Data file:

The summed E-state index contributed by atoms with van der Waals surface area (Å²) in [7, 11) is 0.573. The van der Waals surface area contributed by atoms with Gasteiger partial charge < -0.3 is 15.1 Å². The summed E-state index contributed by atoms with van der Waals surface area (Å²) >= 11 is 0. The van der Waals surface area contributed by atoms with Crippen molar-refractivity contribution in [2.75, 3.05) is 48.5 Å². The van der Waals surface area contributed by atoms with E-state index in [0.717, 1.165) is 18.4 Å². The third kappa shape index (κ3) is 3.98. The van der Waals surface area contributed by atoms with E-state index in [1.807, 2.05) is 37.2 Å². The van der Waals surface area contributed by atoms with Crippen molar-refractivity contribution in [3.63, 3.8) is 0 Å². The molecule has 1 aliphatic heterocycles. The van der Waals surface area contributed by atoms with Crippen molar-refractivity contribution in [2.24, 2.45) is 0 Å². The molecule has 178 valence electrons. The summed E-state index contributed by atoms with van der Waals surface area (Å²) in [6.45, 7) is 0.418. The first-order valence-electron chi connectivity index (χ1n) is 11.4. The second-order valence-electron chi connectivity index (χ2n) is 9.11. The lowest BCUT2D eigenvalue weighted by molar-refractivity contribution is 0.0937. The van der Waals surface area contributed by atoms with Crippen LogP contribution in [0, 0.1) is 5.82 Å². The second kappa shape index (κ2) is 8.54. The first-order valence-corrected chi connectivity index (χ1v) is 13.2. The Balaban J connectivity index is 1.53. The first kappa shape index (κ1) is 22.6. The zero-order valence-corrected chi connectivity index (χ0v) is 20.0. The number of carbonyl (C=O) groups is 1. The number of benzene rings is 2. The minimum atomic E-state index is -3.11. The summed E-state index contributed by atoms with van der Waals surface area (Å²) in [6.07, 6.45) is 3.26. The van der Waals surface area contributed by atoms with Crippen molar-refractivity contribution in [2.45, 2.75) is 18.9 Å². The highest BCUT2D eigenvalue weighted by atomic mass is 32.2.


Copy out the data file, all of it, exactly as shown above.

The summed E-state index contributed by atoms with van der Waals surface area (Å²) in [7, 11) is 0.573. The van der Waals surface area contributed by atoms with Gasteiger partial charge < -0.3 is 15.1 Å². The summed E-state index contributed by atoms with van der Waals surface area (Å²) >= 11 is 0. The van der Waals surface area contributed by atoms with Crippen molar-refractivity contribution in [2.75, 3.05) is 48.5 Å². The van der Waals surface area contributed by atoms with E-state index in [0.717, 1.165) is 18.4 Å². The third kappa shape index (κ3) is 3.98. The van der Waals surface area contributed by atoms with E-state index in [1.807, 2.05) is 37.2 Å². The van der Waals surface area contributed by atoms with Crippen molar-refractivity contribution in [3.63, 3.8) is 0 Å². The molecule has 1 aliphatic heterocycles. The van der Waals surface area contributed by atoms with Crippen molar-refractivity contribution in [2.24, 2.45) is 0 Å². The molecule has 178 valence electrons. The summed E-state index contributed by atoms with van der Waals surface area (Å²) in [6.45, 7) is 0.418. The first-order valence-electron chi connectivity index (χ1n) is 11.4. The second-order valence-electron chi connectivity index (χ2n) is 9.11. The lowest BCUT2D eigenvalue weighted by molar-refractivity contribution is 0.0937. The van der Waals surface area contributed by atoms with Crippen LogP contribution in [0, 0.1) is 5.82 Å². The second kappa shape index (κ2) is 8.54. The first-order valence-corrected chi connectivity index (χ1v) is 13.2. The Balaban J connectivity index is 1.53. The first kappa shape index (κ1) is 22.6. The zero-order valence-corrected chi connectivity index (χ0v) is 20.0. The number of carbonyl (C=O) groups is 1. The number of benzene rings is 2. The minimum atomic E-state index is -3.11. The summed E-state index contributed by atoms with van der Waals surface area (Å²) in [6.07, 6.45) is 3.26. The van der Waals surface area contributed by atoms with Crippen molar-refractivity contribution in [2.45, 2.75) is 18.9 Å². The highest BCUT2D eigenvalue weighted by atomic mass is 32.2.